If you have been following our coverage regarding the recent security issues found in AMD’s processors and chipsets by security research firm CTS-Labs, it has been a bit of a doozy. Today AMD is posting on their website, in the form of a blog post, the results from their initial analysis, despite CTS-Labs only giving them 1-day notice, rather than the industry standard 60/90-days, as they felt that these were too important and expected AMD to fix them in a much longer timescale. Despite this attitude, AMD’s blog post dictates that all the issues found can be patched and mitigated in the next few weeks without any performance degradation.

The salient high-level takeaway from AMD is this:

  1. All the issues can be confirmed on related AMD hardware, but require Admin Access at the metal
  2. All the issues are set to be fixed within weeks, not months, through firmware patches and BIOS updates
  3. No performance impact expected
  4. None of these issues are Zen-specific, but relate to the PSP and ASMedia chipsets.
  5. These are not related to the GPZ exploits earlier this year.

AMD’s official statement is as follows:

Initial AMD Technical Assessment of CTS Labs Research

On March 12, 2018, AMD received a communication from CTS Labs regarding research into security vulnerabilities involving some AMD products. Less than 24 hours later, the research firm went public with its findings. Security and protecting users’ data is of the utmost importance to us at AMD and we have worked rapidly to assess this security research and develop mitigation plans where needed. This is our first public update on this research, and will cover both our technical assessment of the issues as well as planned mitigation actions.

The security issues identified by the third-party researchers are not related to the AMD “Zen” CPU architecture or the Google Project Zero exploits made public Jan. 3, 2018. Instead, these issues are associated with the firmware managing the embedded security control processor in some of our products (AMD Secure Processor) and the chipset used in some socket AM4 and socket TR4 desktop platforms supporting AMD processors.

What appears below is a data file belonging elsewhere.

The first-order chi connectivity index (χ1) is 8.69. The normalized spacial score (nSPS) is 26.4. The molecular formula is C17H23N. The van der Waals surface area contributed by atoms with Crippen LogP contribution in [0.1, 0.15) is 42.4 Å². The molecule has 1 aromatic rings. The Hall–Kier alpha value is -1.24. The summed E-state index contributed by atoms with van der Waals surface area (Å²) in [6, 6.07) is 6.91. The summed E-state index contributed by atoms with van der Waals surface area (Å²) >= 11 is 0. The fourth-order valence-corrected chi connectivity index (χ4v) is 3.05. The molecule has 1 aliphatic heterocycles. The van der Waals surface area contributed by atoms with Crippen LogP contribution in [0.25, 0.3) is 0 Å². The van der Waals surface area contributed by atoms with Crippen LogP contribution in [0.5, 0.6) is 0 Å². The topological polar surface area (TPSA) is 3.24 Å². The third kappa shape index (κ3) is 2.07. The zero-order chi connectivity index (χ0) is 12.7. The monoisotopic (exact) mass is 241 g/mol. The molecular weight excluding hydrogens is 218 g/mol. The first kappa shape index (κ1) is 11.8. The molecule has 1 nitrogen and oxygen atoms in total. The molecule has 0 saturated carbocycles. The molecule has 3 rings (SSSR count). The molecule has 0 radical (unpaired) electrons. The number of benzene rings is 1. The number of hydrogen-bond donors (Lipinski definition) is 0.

As described in more detail below, AMD has rapidly completed its assessment and is in the process of developing and staging the deployment of mitigations. It’s important to note that all the issues raised in the research require administrative access to the system, a type of access that effectively grants the user unrestricted access to the system and the right to delete, create or modify any of the folders or files on the computer, as well as change any settings. Any attacker gaining unauthorized administrative access would have a wide range of attacks at their disposal well beyond the exploits identified in this research. Further, all modern operating systems and enterprise-quality hypervisors today have many effective security controls, such as Microsoft Windows Credential Guard in the Windows environment, in place to prevent unauthorized administrative access that would need to be overcome in order to affect these security issues. A useful clarification of the difficulties associated with successfully exploiting these issues can be found in this posting from Trail of Bits, an independent security research firm who were contracted by the third-party researchers to verify their findings.

Mark Papermaster,